30 Minutes or Less

Little-known fact: When I was in college, I was the pizza-delivering Movie Critic Next Door. Well, okay, I was just a pizza delivery driver, not yet a movie critic of any sort. Yes, I was the only female driver, and yes, I worked for Domino's, though the 30-minute guarantee was already a thing of the past. It was not, however, a guarantee of a free pizza; you actually got a coupon for $3 off your next order or something like that.

Here, it's a guarantee of a free pizza, since that's the gimmick at Vito's Pizza. Since they appear to have a delivery area that encompasses half of lower Michigan, I have a feeling that poor Nick, played by Jesse Eisenberg of Zombieland, ends up having a lot of money being docked from his paycheck, since he's the one that suffers when it's late. Mean, mean boss.

Anyway, pizza delivery drivers don't normally drive like that, trust me; but it's more dramatic to have him racing around like a NASCAR driver and doing bootlegger turns, so he does. He has a roommate, Chet, played by Aziz Ansari from Get Him to the Greek, who has a new job as a history teacher and a shiny new laser pointer. His roommate has a lovely twin sister named Kate, played by the lovely Dilshad Vasaria of the TV show "Greek", and Nick has a terrible crush on her but she has no idea. The classic lovable loser, in other words.

Enter Dwayne, aka Danny McBride from Kung Fu Panda 2; and Dwayne's buddy and general punching bag Travis, played by Nick Swardson of Bolt. Dwayne is tired of living in his father's shadow, the father being played by Fred Ward of Armored. He's an ex-Marine and has no patience with his son, who seems to be chronically unemployed and definitely stupid. Ditto goes for Travis, and I think he might also be mooching off of Dwayne's dad. That's not so bad as it might seem, since Dad won $10 million in the lottery a while back.

Dwayne wants whatever's left of the money, after his father has bought a big house and several tricked-out pickup trucks, but Dad is taking too long to die and Dwayne can't wait for the cash. Though actually, with only $10 million to start, that probably isn't much, anyway, so I'm not sure what the big deal is. Then a dancer at the local gentleman's club suggests that a friend of hers from Detroit would be glad to get rid of dad for the right price, say $100,000. They're Juicy and Chango, respectively, played by Bianca Kajlich of the TV show "Rules of Engagement" and Michael Peña of Battle Los Angeles, also respectively. I think Juicy is probably a stage name.

Travis, while not the brightest bulb, does know a lot about blowing things up. That, I think, is actually the entire basis for his friendship with Dwayne. They figure out a way to use that knowledge to persuade some poor schmuck to rob a bank for them, since they can't get the $100,000 without killing Dad, and they can't get Dad killed without the $100,000. And here we come back around to the poor schmuck in question, pizza delivery driver Nick.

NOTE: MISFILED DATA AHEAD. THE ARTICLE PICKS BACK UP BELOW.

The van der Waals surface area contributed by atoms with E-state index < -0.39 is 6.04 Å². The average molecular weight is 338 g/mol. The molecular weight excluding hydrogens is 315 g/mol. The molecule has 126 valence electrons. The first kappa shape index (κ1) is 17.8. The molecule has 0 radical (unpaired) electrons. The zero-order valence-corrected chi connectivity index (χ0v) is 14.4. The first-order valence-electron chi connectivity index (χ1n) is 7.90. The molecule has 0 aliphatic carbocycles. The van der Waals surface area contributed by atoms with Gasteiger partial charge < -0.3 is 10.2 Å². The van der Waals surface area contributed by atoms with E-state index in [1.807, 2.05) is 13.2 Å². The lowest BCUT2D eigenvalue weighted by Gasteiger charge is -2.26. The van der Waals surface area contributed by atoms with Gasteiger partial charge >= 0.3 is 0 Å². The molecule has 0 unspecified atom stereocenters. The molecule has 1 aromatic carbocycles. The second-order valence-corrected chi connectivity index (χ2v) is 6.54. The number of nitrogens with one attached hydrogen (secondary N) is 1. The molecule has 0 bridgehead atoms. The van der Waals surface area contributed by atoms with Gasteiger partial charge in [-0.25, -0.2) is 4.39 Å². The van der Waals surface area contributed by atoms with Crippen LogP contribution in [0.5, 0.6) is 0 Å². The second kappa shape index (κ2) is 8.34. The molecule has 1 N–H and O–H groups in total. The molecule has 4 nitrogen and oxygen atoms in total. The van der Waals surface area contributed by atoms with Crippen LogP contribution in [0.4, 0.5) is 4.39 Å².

After that there are lots of guns, both real and fake, secret meetings, misunderstandings, and people getting shot. Oh, and car chases, of course, and lots of swearing. But it isn't all as predictable as it sounds, thankfully, though unfortunately it isn't always as funny as it might be, either. Jesse Eisenberg is pretty much the best actor of the bunch, strangely, though maybe that isn't so strange. He always plays fundamentally the same sort of character as far as I can tell, but he does it pretty well, he's done it a fair number of times by now, and hey, it works for George Clooney. Sometimes when Chet was talking I was looking for the teleprompter. Dwayne did all right, but he had an uphill battle with the script. Sometimes he was reasonably smart, and sometimes dumb as a post, and there seemed to be no rhyme or reason to that. Travis was the same way, though to a lesser extent, and somehow I ended up liking the character despite that.

So despite the fact that the main reason I went to this flick was because I couldn't bear the thought of going to see Final Destination 47 -- I mean five -- it really wasn't as dreadful as I was afraid it would be. I'll give it three out of five, though if you're into the whole comedy-buddy flick sort of thing, you'll probably like it three and a half out of five. That isn't quite my cup of tea, but I can appreciate that it was reasonably well-done. I mean, the two buddies are awful to each other, but that's apparently a guy thing. Oh, and there's also a teaser bit after the credits. I can't really recommend it, as it was particularly silly, but it does tie up some of the loose ends. And nearly everyone is a loose end in this film at one point or another.

Jesse Eisenberg in the Planet of the Apes. Okay, the crooks have weird masks.


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Wait that makes no sense at

Wait that makes no sense at all. If they they get Nick to rob a bank why the hell would they need to only grab 100,000 to kill their father? Why not um I don't know just rob the freakin' bank for 10 million. This movie really does sound like very poor writing and plot gimmicks. It sounds like people who didn't know how to write and just tried to make it look as complicated as they could by throwing in unnecessary characters and cheap thrills. But lets be honest this is what Hollywood is all about. I can't relate to movies nowadays because the characters are far too dramatic and have no interesting personality. Take me back to the days of action movies like the untouchables please. There are amazing moments in that movie that you can really examine and get the sense of what a character is about and not by what they say but how they act.

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